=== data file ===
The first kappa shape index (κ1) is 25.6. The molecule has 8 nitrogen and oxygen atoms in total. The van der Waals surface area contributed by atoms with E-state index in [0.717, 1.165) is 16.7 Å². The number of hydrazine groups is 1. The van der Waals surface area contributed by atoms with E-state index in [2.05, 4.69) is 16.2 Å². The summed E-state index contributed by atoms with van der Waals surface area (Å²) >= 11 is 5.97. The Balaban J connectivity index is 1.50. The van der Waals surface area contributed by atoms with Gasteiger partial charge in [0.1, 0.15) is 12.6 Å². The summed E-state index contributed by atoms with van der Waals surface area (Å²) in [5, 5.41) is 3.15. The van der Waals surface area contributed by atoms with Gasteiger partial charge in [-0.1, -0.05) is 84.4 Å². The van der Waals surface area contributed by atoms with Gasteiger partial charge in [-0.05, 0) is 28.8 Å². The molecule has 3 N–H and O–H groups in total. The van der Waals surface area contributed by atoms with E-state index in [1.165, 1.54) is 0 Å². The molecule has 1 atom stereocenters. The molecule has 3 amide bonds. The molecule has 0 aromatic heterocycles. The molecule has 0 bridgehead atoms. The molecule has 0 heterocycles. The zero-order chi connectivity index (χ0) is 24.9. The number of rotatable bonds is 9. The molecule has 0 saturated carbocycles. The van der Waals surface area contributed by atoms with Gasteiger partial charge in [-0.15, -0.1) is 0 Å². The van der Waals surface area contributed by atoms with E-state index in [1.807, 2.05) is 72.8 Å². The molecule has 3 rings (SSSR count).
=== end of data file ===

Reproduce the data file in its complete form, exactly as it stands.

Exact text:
The first kappa shape index (κ1) is 25.6. The molecule has 8 nitrogen and oxygen atoms in total. The van der Waals surface area contributed by atoms with E-state index in [0.717, 1.165) is 16.7 Å². The number of hydrazine groups is 1. The van der Waals surface area contributed by atoms with E-state index in [2.05, 4.69) is 16.2 Å². The summed E-state index contributed by atoms with van der Waals surface area (Å²) >= 11 is 5.97. The Balaban J connectivity index is 1.50. The van der Waals surface area contributed by atoms with Gasteiger partial charge in [0.1, 0.15) is 12.6 Å². The summed E-state index contributed by atoms with van der Waals surface area (Å²) in [5, 5.41) is 3.15. The van der Waals surface area contributed by atoms with Gasteiger partial charge in [-0.1, -0.05) is 84.4 Å². The van der Waals surface area contributed by atoms with Gasteiger partial charge in [-0.05, 0) is 28.8 Å². The molecule has 3 N–H and O–H groups in total. The van der Waals surface area contributed by atoms with E-state index in [1.165, 1.54) is 0 Å². The molecule has 1 atom stereocenters. The molecule has 3 amide bonds. The molecule has 0 aromatic heterocycles. The molecule has 0 bridgehead atoms. The molecule has 0 heterocycles. The zero-order chi connectivity index (χ0) is 24.9. The number of rotatable bonds is 9. The molecule has 0 saturated carbocycles. The van der Waals surface area contributed by atoms with Gasteiger partial charge in [-0.15, -0.1) is 0 Å². The van der Waals surface area contributed by atoms with E-state index in [1.807, 2.05) is 72.8 Å². The molecule has 3 rings (SSSR count).